(on the RHS) implies summation over that index (typically 1,2,
and 3 in 3D).
39
Other Euler angle definitions
• A confusing aspect of texture analysis is that there
are multiple definitions of the Euler angles.
• Definitions according to Bunge, Roe and Kocks are in
common use.
• Components have different values of Euler angles
depending on which definition is used.
• The Bunge definition is the most common.
• The differences between the definitions are based on
differences in the sense of rotation, and the choice of
rotation axis for the second angle.
• In physics, the Roe definition is standard.
Obj/notation AxisTransformation Matrix EulerAngles Components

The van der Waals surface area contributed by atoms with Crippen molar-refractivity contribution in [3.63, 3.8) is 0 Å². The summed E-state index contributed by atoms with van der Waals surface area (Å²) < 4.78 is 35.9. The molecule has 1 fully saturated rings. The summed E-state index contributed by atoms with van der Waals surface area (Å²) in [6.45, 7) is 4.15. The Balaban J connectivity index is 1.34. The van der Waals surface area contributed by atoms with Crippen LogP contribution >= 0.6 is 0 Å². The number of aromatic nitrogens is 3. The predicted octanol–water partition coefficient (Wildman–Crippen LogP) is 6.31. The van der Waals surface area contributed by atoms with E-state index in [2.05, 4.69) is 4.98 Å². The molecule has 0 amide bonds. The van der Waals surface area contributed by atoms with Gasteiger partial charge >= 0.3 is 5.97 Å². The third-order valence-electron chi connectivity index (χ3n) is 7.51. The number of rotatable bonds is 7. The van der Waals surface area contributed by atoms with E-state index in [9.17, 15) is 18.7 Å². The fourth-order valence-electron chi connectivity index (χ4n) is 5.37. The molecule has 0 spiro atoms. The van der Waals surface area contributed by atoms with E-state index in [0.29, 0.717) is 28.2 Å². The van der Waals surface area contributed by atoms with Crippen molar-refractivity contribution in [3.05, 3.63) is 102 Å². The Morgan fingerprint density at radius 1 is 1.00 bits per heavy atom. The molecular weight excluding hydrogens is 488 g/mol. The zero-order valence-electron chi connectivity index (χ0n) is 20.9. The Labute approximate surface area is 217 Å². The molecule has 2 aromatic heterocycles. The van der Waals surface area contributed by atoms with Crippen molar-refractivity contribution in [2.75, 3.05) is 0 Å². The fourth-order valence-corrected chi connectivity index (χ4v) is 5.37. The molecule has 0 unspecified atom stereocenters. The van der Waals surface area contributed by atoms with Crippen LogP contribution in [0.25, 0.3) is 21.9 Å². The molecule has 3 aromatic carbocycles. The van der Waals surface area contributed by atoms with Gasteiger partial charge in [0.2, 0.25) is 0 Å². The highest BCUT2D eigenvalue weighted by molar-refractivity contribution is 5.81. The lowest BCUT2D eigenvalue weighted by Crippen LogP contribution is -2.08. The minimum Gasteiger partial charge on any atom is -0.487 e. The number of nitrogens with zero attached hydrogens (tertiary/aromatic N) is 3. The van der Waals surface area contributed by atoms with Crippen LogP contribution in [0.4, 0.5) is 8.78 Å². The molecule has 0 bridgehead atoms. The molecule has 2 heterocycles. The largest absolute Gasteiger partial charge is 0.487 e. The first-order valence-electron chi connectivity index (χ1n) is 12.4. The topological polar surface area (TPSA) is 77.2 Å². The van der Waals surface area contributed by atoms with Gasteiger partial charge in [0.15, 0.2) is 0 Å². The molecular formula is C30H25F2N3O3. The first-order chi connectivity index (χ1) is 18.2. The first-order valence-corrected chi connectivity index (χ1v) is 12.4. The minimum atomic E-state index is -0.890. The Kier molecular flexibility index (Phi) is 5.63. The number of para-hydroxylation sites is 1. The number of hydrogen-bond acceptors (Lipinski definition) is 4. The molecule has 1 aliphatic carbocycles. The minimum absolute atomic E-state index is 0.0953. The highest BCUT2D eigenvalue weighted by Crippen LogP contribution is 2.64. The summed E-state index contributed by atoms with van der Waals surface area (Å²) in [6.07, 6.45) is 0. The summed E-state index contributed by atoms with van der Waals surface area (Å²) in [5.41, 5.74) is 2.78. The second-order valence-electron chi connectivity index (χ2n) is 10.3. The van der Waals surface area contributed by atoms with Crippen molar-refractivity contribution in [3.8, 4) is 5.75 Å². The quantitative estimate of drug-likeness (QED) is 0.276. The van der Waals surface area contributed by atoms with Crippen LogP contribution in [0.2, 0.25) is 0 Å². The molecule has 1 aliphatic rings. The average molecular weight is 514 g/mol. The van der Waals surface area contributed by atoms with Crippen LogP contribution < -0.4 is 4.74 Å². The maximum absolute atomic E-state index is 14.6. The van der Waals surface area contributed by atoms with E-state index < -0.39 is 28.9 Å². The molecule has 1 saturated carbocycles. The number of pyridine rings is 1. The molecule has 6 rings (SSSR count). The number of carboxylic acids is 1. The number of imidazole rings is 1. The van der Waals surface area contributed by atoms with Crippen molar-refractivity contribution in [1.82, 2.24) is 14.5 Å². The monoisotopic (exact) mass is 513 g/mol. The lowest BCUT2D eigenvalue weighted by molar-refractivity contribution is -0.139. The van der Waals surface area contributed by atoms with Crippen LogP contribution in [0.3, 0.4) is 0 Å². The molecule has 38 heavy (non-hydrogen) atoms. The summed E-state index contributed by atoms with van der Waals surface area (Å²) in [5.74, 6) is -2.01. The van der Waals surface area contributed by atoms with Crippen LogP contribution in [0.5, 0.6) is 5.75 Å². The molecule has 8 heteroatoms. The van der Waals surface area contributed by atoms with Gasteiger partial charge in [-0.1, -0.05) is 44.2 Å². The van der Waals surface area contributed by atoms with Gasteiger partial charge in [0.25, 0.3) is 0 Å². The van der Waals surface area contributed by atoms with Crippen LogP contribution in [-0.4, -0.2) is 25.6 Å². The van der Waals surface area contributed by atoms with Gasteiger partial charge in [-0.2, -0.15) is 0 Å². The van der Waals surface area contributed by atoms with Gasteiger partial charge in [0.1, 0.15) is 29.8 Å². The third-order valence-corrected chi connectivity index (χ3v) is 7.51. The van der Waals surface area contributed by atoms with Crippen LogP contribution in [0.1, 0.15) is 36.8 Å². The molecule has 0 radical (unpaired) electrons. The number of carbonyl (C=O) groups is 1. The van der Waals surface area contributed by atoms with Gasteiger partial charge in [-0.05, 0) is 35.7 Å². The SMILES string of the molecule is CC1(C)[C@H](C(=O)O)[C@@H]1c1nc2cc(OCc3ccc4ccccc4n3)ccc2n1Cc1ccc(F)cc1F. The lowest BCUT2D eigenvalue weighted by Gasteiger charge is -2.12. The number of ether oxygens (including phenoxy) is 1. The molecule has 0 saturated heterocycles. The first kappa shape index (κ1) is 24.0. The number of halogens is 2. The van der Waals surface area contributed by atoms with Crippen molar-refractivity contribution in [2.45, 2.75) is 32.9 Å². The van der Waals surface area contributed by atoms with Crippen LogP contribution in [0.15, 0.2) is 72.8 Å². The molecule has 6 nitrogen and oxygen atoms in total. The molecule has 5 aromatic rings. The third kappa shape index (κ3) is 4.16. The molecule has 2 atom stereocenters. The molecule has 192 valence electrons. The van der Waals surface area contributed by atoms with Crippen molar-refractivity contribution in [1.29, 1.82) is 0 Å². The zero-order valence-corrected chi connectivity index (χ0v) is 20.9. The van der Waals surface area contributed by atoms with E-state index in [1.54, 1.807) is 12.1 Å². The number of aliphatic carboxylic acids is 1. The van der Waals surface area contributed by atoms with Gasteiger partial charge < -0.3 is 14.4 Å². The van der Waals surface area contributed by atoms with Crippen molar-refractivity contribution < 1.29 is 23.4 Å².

40
Matrix with Kocks Angles
[uvw]
a(,,f) =

 sin sin f

 cos  cosf cos


 sin cosf

  cos sin f cos


  cos  sin
cos sin f
 sin cosf cos
 cos cosf
 sin sin f cos
sin sin 
(hkl)

cosf sin  


sin f sin   



cos  

Note: obtain transpose by exchanging f and .
41
Matrix with Roe angles
[uvw]
a(,q,f) =
  sin sin f
  cos cosf cosq


  sin cosf

  cos sin f cosq

 
cos sinq
(hkl)
cos sin f

 cosf sin q  
 sin cos f cos q


cos cos f
sin f sin q  

 sin sin f cos q


 
sin sin q
cosq
42
Euler Angle Definitions
Kocks
Bunge and Canova are inverse to one another
Kocks and Roe differ by sign of third angle
Bunge rotates about x’, Kocks about y’ (2nd angle)
Obj/notation AxisTransformation Matrix EulerAngles Components
43
Conversions
Conv ention
1st
2n d
3rd
Kock s
(symm etric)
Bung e


f
2n d angle
abou t axis:
y
f1-2
F
2f 2
x
Matthies



y
Roe


F
y
Obj/notation AxisTransformation Matrix EulerAngles Components